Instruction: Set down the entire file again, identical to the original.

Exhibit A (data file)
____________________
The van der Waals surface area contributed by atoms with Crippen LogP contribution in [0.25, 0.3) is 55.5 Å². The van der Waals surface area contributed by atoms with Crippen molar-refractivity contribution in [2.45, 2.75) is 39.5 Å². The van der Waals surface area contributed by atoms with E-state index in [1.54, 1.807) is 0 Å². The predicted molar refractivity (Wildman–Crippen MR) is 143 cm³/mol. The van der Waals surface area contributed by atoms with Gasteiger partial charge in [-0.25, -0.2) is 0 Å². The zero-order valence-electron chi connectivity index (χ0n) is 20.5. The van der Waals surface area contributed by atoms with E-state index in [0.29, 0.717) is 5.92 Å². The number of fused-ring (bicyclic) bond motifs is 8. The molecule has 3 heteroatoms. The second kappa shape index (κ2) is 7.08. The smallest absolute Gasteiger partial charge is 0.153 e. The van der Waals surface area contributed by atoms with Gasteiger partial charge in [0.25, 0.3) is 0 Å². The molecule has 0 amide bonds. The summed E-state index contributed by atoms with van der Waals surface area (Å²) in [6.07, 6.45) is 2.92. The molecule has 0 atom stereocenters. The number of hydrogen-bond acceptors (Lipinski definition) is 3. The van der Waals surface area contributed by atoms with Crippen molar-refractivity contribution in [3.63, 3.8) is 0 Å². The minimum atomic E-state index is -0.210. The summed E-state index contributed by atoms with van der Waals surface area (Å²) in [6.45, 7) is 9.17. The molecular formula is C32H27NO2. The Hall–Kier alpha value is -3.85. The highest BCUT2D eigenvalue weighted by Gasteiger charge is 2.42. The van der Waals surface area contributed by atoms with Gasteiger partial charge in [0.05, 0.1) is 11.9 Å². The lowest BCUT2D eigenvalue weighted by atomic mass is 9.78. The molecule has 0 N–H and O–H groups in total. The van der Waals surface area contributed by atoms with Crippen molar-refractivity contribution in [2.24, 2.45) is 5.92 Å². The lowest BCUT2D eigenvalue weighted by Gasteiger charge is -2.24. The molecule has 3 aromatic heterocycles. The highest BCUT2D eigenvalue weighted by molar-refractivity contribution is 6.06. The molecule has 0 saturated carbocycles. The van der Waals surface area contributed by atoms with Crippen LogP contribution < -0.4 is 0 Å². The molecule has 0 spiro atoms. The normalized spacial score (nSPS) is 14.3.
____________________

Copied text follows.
The van der Waals surface area contributed by atoms with Crippen LogP contribution in [0.25, 0.3) is 55.5 Å². The van der Waals surface area contributed by atoms with Crippen molar-refractivity contribution in [2.45, 2.75) is 39.5 Å². The van der Waals surface area contributed by atoms with E-state index in [1.54, 1.807) is 0 Å². The predicted molar refractivity (Wildman–Crippen MR) is 143 cm³/mol. The van der Waals surface area contributed by atoms with Gasteiger partial charge in [-0.25, -0.2) is 0 Å². The zero-order valence-electron chi connectivity index (χ0n) is 20.5. The van der Waals surface area contributed by atoms with E-state index in [0.29, 0.717) is 5.92 Å². The number of fused-ring (bicyclic) bond motifs is 8. The molecule has 3 heteroatoms. The second kappa shape index (κ2) is 7.08. The smallest absolute Gasteiger partial charge is 0.153 e. The van der Waals surface area contributed by atoms with Gasteiger partial charge in [0.25, 0.3) is 0 Å². The molecule has 0 amide bonds. The summed E-state index contributed by atoms with van der Waals surface area (Å²) in [6.07, 6.45) is 2.92. The molecule has 0 atom stereocenters. The number of hydrogen-bond acceptors (Lipinski definition) is 3. The van der Waals surface area contributed by atoms with Crippen molar-refractivity contribution in [3.63, 3.8) is 0 Å². The minimum atomic E-state index is -0.210. The summed E-state index contributed by atoms with van der Waals surface area (Å²) in [6.45, 7) is 9.17. The molecular formula is C32H27NO2. The Hall–Kier alpha value is -3.85. The highest BCUT2D eigenvalue weighted by Gasteiger charge is 2.42. The van der Waals surface area contributed by atoms with Gasteiger partial charge in [0.05, 0.1) is 11.9 Å². The lowest BCUT2D eigenvalue weighted by atomic mass is 9.78. The molecule has 0 N–H and O–H groups in total. The van der Waals surface area contributed by atoms with Crippen molar-refractivity contribution in [2.24, 2.45) is 5.92 Å². The lowest BCUT2D eigenvalue weighted by Gasteiger charge is -2.24. The molecule has 3 aromatic heterocycles. The highest BCUT2D eigenvalue weighted by molar-refractivity contribution is 6.06. The molecule has 0 saturated carbocycles. The van der Waals surface area contributed by atoms with Crippen LogP contribution < -0.4 is 0 Å². The molecule has 0 spiro atoms. The normalized spacial score (nSPS) is 14.3.